Jennifer Frautschi Violin
Helicon PerformancesSymposium 122 - Brahms
Symposium 118 - The Bohemians
Symposium 113 - Fauré and His Students
Symposium 109 - Inspired by Italy
Symposium 104 - French Romantics
Symposium 102 - Brahms and Schubert
Helicon at The Morgan Library & Museum
Symposium 95 - Mozart & Beethoven
Symposium 93 - Brahms & Dvorak
Symposium 90 - Franck & Chausson
Symposium 84 - RUSSIA
Symposium 82 - Proust
Symposium 76 - Schubert Cello Quintet
Symposium 73 - Fauré
Symposium 68 - Richard Strauss
Symposium 57 - BRAHMS and DVORAK
Two-time Grammy Award nominee and Avery Fisher career grant recipient Jennifer Frautschi has garnered worldwide acclaim as an adventurous musician with a remarkably wide-ranging repertoire. As the Chicago Tribune noted, “violinist Jennifer Frautschi is molding a career with smart interpretations of both warhorses and rarities.” Equally at home in the classic and contemporary repertoire, her recent seasons have featured innumerable performances and recordings of works ranging from Brahms and Schumann to Berg and Schoenberg. She has also had the privilege of premiering several new works composed for her by prominent composers of today.
Ms. Frautschi has appeared as soloist with Pierre Boulez and the Los Angeles Philharmonic, Christoph Eschenbach and the Chicago Symphony Orchestra at the Ravinia Festival, and at Wigmore Hall and Lincoln Center’s Mostly Mozart Festival. Selected by Carnegie Hall for its Distinctive Debuts series, she made her New York recital debut in 2004. As part of the European Concert Hall Organization’s Rising Stars series, Ms. Frautschi also made debuts that year at ten of Europe’s most celebrated concert venues, including the Salzburg Mozarteum, Vienna Konzerthaus, Amsterdam Concertgebouw, La Cité de la Musique in Paris, and Brussels’ Théâtre Royal de la Monnaie. She has also been heard in recital at the Ravinia Festival, La Jolla Chamber Music Society, Washington’s Phillips Collection, Boston’s Gardner Museum, Beijing’s Imperial Garden, Monnaie Opera in Brussels, La Chaux des Fonds in Switzerland, and San Miguel de Allende Festival in Mexico.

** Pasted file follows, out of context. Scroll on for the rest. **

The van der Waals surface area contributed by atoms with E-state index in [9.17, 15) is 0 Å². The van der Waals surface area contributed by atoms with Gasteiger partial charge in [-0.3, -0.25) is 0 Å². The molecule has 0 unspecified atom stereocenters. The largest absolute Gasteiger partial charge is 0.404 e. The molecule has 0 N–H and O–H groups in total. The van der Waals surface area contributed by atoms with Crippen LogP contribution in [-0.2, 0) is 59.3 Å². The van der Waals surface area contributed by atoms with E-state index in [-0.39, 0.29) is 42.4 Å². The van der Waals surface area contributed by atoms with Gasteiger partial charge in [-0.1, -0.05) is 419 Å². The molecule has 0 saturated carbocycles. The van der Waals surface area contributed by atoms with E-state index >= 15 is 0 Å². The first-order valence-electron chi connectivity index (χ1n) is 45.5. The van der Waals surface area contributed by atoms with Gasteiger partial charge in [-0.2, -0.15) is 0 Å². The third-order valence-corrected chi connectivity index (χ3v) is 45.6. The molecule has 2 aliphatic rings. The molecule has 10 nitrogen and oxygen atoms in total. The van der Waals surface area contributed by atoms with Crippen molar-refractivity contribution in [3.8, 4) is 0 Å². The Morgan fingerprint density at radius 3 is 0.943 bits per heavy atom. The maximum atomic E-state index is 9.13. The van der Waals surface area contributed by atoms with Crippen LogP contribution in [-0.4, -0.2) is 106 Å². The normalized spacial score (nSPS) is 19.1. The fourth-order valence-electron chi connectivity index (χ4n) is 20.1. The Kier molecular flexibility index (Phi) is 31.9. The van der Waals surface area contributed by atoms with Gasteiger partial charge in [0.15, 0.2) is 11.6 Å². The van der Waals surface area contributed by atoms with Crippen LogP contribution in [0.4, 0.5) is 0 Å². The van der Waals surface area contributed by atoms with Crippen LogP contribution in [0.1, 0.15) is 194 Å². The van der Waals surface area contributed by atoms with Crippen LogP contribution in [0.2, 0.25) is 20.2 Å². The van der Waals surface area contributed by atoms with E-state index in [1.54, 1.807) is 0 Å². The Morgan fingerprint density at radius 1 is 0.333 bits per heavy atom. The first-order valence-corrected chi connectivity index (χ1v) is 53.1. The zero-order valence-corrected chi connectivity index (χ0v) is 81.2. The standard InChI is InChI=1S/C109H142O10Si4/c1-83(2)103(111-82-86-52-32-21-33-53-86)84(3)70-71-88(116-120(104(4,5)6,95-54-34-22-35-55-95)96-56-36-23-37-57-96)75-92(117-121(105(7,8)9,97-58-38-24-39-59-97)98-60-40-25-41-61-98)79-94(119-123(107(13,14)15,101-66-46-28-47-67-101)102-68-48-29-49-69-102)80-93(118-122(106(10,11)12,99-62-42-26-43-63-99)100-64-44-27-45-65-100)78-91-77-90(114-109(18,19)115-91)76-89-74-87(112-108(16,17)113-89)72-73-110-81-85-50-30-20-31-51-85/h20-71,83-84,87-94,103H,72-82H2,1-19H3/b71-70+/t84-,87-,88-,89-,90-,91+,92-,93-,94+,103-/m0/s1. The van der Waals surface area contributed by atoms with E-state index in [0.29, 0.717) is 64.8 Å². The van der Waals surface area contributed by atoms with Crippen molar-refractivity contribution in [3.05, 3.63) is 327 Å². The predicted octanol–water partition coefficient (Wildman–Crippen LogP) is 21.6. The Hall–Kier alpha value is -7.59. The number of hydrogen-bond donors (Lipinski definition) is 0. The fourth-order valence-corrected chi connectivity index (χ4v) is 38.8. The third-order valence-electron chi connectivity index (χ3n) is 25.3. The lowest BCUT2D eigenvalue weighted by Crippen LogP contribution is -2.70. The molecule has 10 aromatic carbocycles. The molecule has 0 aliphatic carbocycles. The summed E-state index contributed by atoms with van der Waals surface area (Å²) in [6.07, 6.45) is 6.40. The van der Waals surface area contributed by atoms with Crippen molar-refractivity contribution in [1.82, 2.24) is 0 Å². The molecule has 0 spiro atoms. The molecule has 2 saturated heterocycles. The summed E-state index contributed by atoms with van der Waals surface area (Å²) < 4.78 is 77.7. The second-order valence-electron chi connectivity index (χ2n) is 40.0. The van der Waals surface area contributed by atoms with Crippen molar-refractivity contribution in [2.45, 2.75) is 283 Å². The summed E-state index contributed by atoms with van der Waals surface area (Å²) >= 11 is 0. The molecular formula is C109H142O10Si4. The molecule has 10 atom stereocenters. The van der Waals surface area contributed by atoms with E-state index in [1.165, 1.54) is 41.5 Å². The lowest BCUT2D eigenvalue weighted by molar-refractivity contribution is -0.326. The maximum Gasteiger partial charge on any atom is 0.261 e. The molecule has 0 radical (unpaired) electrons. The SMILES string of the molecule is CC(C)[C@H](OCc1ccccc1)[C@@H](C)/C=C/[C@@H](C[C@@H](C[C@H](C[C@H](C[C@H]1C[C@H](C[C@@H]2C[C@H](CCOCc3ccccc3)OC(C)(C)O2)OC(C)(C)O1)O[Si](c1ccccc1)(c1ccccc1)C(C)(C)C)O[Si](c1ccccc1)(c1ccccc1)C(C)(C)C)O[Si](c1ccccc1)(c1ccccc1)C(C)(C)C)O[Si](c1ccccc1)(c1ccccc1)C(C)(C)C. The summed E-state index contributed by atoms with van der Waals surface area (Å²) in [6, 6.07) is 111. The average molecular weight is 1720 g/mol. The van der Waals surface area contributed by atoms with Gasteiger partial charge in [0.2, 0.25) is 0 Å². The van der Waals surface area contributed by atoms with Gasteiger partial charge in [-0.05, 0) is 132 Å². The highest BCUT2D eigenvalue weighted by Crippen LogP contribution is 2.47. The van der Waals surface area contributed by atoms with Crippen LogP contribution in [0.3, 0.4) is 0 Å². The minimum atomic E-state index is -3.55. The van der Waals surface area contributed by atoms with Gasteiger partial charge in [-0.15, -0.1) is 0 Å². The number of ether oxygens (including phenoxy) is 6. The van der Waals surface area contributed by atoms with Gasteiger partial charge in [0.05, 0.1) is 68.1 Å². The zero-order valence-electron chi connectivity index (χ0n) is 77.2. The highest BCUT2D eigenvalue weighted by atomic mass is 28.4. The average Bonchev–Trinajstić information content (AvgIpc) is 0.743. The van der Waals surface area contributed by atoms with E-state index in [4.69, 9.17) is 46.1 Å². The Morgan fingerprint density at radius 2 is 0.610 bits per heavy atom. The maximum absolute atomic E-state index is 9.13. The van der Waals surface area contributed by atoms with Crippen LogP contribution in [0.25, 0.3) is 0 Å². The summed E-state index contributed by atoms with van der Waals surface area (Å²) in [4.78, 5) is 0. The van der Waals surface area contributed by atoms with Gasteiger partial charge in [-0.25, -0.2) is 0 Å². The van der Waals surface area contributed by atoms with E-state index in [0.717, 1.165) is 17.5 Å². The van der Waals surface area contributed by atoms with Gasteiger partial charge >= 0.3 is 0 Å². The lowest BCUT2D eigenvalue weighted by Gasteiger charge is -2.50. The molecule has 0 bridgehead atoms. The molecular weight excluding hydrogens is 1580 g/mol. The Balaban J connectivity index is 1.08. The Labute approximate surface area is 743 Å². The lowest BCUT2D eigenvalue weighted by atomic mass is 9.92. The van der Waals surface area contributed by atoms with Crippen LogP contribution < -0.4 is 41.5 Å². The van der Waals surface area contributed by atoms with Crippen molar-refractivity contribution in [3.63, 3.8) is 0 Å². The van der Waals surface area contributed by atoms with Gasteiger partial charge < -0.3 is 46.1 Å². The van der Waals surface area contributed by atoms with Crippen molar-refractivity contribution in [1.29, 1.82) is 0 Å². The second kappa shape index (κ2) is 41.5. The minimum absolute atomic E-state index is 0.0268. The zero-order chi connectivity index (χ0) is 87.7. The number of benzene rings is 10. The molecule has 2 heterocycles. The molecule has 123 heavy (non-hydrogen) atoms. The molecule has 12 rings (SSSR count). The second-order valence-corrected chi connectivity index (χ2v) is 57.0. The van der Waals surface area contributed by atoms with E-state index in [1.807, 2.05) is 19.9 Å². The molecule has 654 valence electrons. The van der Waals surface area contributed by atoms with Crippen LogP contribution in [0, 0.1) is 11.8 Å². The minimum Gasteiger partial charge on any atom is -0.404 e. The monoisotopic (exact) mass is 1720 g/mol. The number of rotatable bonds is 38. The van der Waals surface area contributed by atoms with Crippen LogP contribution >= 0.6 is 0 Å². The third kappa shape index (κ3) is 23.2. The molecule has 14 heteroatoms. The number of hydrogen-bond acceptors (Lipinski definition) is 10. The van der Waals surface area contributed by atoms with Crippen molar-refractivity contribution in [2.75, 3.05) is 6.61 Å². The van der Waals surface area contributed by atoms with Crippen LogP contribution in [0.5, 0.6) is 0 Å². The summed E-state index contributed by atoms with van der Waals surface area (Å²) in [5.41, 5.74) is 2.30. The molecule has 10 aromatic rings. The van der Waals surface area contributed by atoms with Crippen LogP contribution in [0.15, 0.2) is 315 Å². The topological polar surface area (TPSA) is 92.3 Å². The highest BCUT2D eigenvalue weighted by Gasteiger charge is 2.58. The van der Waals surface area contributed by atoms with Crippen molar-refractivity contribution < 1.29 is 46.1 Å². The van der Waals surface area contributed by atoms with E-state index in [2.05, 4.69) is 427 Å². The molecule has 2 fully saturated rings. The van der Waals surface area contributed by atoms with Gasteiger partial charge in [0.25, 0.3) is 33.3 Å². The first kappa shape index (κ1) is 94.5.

In the 2015-16 season Ms. Frautschi appears as soloist with the Boston Philharmonic and the Austin, Boise, New Jersey, Norwalk, Pasadena, Pensacola, Toledo and Valdosta Symphonies; she will also perform as chamber musician at the Library of Congress and Duke University. Highlights of recent seasons include the world premiere of James Stephenson’s Violin Concerto, a piece written for her, with the Minnesota Orchestra and Osmo Vänskä; Barber Concerto with the orchestra of the Teatro di San Carlo Opera House in Naples, James Conlon conducting; and performances with the St. Paul Chamber Orchestra, Buffalo Philharmonic, the Eugene, Jacksonville, Milwaukee, Tucson, and Utah Symphonies, as well as return engagements with the Rhode Island Philharmonic and the Alabama, Arkansas, Belo Horizonte (Brazil), Chattanooga, Portland, and Phoenix Symphonies.